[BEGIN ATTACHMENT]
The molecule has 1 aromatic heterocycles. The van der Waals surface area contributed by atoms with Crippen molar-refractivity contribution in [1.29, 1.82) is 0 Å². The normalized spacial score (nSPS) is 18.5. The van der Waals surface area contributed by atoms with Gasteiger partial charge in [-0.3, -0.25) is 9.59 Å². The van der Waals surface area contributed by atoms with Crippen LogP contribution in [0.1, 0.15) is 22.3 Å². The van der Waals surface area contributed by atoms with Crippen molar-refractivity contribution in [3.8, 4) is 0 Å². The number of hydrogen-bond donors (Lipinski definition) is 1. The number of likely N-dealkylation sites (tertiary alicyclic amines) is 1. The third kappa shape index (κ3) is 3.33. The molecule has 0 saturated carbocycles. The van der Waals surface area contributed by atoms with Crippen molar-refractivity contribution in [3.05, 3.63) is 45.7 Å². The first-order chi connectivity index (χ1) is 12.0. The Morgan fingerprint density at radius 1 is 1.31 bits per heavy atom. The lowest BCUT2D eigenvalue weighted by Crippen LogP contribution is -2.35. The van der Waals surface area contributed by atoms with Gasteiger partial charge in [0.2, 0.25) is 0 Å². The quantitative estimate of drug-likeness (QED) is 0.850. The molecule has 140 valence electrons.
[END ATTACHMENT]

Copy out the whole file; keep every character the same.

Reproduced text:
The molecule has 1 aromatic heterocycles. The van der Waals surface area contributed by atoms with Crippen molar-refractivity contribution in [1.29, 1.82) is 0 Å². The normalized spacial score (nSPS) is 18.5. The van der Waals surface area contributed by atoms with Gasteiger partial charge in [-0.3, -0.25) is 9.59 Å². The van der Waals surface area contributed by atoms with Crippen LogP contribution in [0.1, 0.15) is 22.3 Å². The van der Waals surface area contributed by atoms with Crippen molar-refractivity contribution in [3.8, 4) is 0 Å². The number of hydrogen-bond donors (Lipinski definition) is 1. The number of likely N-dealkylation sites (tertiary alicyclic amines) is 1. The third kappa shape index (κ3) is 3.33. The molecule has 0 saturated carbocycles. The van der Waals surface area contributed by atoms with Crippen molar-refractivity contribution in [3.05, 3.63) is 45.7 Å². The first-order chi connectivity index (χ1) is 12.0. The Morgan fingerprint density at radius 1 is 1.31 bits per heavy atom. The lowest BCUT2D eigenvalue weighted by Crippen LogP contribution is -2.35. The van der Waals surface area contributed by atoms with Gasteiger partial charge in [0.2, 0.25) is 0 Å². The quantitative estimate of drug-likeness (QED) is 0.850. The molecule has 140 valence electrons.